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Oct 03

WILL YOUNG – ‘Leave Right Now’

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Where, I was asking a few weeks ago, is a new ‘Careless Whisper’ going to come from? Where is the next ‘True’? All the current pop generation like their ballads – they love the opportunity to show off all those neat vocal tricks they’ve picked up, the ones that prove they’re ‘talented’. But precious few of these slowies have been any good. Here’s an exception. ‘Leave Right Now’ is very good indeed.

It gets the basics right, for a start. It’s catchy, it’s got a huge chorus, it builds up naturally from modest acoustics into a string-sodden harmonised monster, and it still clocks in at a winning 3 minutes 25. Anyone could have been given this and made it work, but not anyone was. And so Will Young saunters back out of obscurity and claims the song entirely.

Last year’s Pop Idol voters went for vulnerability in a big way. Gareth looked and acted the part, with his bog-brush hair and his stutter, but Will sung it: there’s a lightness and politeness to his voice which can make him sound wonderfully wimpy. (In the imaginary ‘Indie’ week on Pop Idol, Will would have aced ‘The State I Am In’). ‘Leave Right Now’ is obviously custom-written for him – the way it goes from wounded well-mannered diffidence to fierce pride is so Will Young – and it works.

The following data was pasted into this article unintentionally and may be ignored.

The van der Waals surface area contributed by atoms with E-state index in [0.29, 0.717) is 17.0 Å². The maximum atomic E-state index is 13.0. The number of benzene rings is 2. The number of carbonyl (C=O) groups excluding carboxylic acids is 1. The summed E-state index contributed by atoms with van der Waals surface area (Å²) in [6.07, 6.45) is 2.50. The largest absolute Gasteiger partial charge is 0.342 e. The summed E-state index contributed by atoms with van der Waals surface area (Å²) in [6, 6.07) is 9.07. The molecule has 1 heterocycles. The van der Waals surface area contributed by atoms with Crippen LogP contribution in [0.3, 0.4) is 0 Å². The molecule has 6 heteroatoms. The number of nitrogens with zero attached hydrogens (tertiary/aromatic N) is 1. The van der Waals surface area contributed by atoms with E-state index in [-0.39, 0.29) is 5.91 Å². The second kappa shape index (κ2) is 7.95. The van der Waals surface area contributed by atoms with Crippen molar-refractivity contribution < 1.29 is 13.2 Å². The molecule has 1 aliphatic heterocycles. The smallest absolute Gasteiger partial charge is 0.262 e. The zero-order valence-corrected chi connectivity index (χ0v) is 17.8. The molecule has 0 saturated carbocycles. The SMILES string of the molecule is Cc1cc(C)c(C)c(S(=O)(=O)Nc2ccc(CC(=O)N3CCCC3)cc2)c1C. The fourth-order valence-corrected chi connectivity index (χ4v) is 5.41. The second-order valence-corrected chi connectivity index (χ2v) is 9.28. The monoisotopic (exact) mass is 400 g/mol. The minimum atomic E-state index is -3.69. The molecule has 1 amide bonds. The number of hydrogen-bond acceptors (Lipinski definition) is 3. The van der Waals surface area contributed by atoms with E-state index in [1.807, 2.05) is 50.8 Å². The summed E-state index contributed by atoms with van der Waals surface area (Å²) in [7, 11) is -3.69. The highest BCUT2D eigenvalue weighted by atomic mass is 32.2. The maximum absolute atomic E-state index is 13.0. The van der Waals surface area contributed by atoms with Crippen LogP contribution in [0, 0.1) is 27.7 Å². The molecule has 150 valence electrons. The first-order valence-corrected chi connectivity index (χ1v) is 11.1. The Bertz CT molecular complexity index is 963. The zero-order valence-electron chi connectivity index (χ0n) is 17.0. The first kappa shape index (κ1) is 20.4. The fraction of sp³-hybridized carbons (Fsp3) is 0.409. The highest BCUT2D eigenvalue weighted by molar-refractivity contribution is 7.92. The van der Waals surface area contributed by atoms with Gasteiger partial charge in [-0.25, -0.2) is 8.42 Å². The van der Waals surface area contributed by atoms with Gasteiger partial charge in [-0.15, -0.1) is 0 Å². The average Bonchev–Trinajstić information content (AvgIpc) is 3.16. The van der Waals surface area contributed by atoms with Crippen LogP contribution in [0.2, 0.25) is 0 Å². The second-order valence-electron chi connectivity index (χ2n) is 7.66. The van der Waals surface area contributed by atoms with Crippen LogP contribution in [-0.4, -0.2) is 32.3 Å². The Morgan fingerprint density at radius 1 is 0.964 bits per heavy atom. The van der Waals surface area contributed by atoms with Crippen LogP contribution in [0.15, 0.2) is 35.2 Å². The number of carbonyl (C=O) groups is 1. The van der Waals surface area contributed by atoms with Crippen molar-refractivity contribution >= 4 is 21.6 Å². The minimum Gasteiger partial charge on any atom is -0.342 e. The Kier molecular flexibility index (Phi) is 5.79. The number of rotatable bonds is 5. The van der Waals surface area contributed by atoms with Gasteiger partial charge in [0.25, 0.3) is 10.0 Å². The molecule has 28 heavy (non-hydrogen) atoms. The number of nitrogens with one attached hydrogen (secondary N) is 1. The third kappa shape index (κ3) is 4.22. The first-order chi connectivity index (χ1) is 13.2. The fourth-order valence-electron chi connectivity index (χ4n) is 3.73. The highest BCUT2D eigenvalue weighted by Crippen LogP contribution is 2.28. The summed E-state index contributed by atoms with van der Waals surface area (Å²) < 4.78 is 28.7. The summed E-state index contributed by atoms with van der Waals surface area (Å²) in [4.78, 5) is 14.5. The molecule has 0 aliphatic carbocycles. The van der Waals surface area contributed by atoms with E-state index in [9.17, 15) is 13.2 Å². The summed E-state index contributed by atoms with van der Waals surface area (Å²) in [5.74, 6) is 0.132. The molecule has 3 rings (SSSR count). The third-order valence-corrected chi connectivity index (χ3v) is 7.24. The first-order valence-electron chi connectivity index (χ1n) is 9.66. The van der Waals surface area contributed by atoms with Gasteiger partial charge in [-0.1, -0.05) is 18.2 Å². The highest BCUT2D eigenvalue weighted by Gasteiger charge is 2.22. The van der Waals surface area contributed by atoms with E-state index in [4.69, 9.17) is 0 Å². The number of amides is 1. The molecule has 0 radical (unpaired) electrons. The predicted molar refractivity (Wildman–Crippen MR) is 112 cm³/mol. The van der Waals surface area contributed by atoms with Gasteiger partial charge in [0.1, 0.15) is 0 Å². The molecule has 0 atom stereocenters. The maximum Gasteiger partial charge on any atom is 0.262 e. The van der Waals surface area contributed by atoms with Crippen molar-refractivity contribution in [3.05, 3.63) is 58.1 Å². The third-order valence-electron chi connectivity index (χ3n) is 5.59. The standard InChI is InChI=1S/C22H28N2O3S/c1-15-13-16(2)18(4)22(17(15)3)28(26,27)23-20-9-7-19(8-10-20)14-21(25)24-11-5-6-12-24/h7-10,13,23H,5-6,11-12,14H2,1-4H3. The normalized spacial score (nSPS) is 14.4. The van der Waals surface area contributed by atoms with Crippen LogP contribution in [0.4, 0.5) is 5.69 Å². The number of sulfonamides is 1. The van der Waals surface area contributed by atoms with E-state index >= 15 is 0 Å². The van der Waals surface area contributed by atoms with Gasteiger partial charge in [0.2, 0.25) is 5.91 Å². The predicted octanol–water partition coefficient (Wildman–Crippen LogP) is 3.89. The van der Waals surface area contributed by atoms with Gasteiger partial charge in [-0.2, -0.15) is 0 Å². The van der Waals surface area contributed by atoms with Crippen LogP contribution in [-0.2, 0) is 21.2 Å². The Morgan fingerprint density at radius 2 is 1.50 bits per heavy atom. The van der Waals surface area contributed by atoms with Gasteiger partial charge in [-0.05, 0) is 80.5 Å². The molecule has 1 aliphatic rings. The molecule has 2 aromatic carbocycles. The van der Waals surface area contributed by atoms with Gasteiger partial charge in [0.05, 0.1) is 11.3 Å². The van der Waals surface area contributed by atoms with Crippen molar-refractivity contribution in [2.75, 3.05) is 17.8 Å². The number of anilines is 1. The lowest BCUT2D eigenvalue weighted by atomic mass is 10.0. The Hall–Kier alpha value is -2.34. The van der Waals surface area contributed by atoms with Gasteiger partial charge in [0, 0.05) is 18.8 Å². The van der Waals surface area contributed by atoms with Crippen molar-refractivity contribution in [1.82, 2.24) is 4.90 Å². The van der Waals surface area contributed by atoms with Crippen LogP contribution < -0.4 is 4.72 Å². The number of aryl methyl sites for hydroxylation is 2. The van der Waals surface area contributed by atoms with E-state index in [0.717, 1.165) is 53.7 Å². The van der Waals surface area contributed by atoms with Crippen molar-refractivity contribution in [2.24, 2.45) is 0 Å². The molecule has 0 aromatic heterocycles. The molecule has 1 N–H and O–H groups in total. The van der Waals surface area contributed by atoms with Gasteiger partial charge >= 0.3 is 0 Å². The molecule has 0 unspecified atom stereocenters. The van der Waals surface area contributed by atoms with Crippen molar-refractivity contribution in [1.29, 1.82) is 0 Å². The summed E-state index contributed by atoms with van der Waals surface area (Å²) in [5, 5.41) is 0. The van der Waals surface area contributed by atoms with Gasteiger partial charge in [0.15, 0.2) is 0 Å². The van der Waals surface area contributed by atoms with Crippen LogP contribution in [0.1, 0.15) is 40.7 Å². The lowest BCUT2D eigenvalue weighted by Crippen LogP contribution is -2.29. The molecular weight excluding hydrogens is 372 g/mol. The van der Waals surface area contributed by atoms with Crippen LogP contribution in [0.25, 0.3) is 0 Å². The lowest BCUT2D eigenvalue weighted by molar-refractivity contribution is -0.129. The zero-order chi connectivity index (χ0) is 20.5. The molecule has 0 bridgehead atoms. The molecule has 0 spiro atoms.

But on previous singles when Will has dropped the oh-gosh schoolboyisms and snarled a bit he’s come across more like an angry gerbil than a passionate soul man (remember his strained ‘Fi-yah!’s on that Doors cover – nasty!). Here, suddenly, he gets it right – the bridge at 2’20” is startling and spectacular and, yes, soulful. For thirty seconds it’s a quite new Will Young we’re hearing, totally convincing, the best British pop-soul singer since George Michael.

I hope ‘Leave Right Now’ is a big hit. I can’t see why it wouldn’t be, unless the wish to clear the boards for this year’s Idol crop blinds radio programmers to the tune’s potential. I’m guessing Young still has enough public goodwill (ouch) to pull it off. And if he does – and if the album isn’t filled with makeweights–well, let’s wait and see. But next time you need to offer a justification of the whole Reality Pop thing, reach for this moment.

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